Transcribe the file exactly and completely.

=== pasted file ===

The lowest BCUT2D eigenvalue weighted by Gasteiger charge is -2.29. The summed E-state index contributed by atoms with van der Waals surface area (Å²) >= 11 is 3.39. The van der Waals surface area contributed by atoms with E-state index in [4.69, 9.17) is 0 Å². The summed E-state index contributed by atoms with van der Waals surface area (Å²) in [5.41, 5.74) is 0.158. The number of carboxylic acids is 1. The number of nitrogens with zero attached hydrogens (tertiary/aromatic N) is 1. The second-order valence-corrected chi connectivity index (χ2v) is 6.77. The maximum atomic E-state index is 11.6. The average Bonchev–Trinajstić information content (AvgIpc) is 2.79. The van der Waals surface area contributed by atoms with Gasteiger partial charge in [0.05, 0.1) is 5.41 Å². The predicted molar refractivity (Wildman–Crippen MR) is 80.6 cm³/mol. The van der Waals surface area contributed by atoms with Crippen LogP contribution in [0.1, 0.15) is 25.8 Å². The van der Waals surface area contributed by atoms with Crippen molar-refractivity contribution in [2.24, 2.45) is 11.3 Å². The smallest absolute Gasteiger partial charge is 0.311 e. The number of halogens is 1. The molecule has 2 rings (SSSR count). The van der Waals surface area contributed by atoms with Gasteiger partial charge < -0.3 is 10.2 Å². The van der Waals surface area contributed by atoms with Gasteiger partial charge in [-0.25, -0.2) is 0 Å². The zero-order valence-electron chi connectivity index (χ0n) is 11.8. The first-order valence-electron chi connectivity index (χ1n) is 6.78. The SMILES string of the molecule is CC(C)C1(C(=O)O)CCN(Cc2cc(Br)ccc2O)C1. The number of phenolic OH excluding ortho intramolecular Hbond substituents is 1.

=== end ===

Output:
The lowest BCUT2D eigenvalue weighted by Gasteiger charge is -2.29. The summed E-state index contributed by atoms with van der Waals surface area (Å²) >= 11 is 3.39. The van der Waals surface area contributed by atoms with E-state index in [4.69, 9.17) is 0 Å². The summed E-state index contributed by atoms with van der Waals surface area (Å²) in [5.41, 5.74) is 0.158. The number of carboxylic acids is 1. The number of nitrogens with zero attached hydrogens (tertiary/aromatic N) is 1. The second-order valence-corrected chi connectivity index (χ2v) is 6.77. The maximum atomic E-state index is 11.6. The average Bonchev–Trinajstić information content (AvgIpc) is 2.79. The van der Waals surface area contributed by atoms with Gasteiger partial charge in [0.05, 0.1) is 5.41 Å². The predicted molar refractivity (Wildman–Crippen MR) is 80.6 cm³/mol. The van der Waals surface area contributed by atoms with Crippen LogP contribution in [0.1, 0.15) is 25.8 Å². The van der Waals surface area contributed by atoms with Crippen molar-refractivity contribution in [2.24, 2.45) is 11.3 Å². The smallest absolute Gasteiger partial charge is 0.311 e. The number of halogens is 1. The molecule has 2 rings (SSSR count). The van der Waals surface area contributed by atoms with Gasteiger partial charge < -0.3 is 10.2 Å². The van der Waals surface area contributed by atoms with Gasteiger partial charge in [-0.25, -0.2) is 0 Å². The zero-order valence-electron chi connectivity index (χ0n) is 11.8. The first-order valence-electron chi connectivity index (χ1n) is 6.78. The SMILES string of the molecule is CC(C)C1(C(=O)O)CCN(Cc2cc(Br)ccc2O)C1. The number of phenolic OH excluding ortho intramolecular Hbond substituents is 1.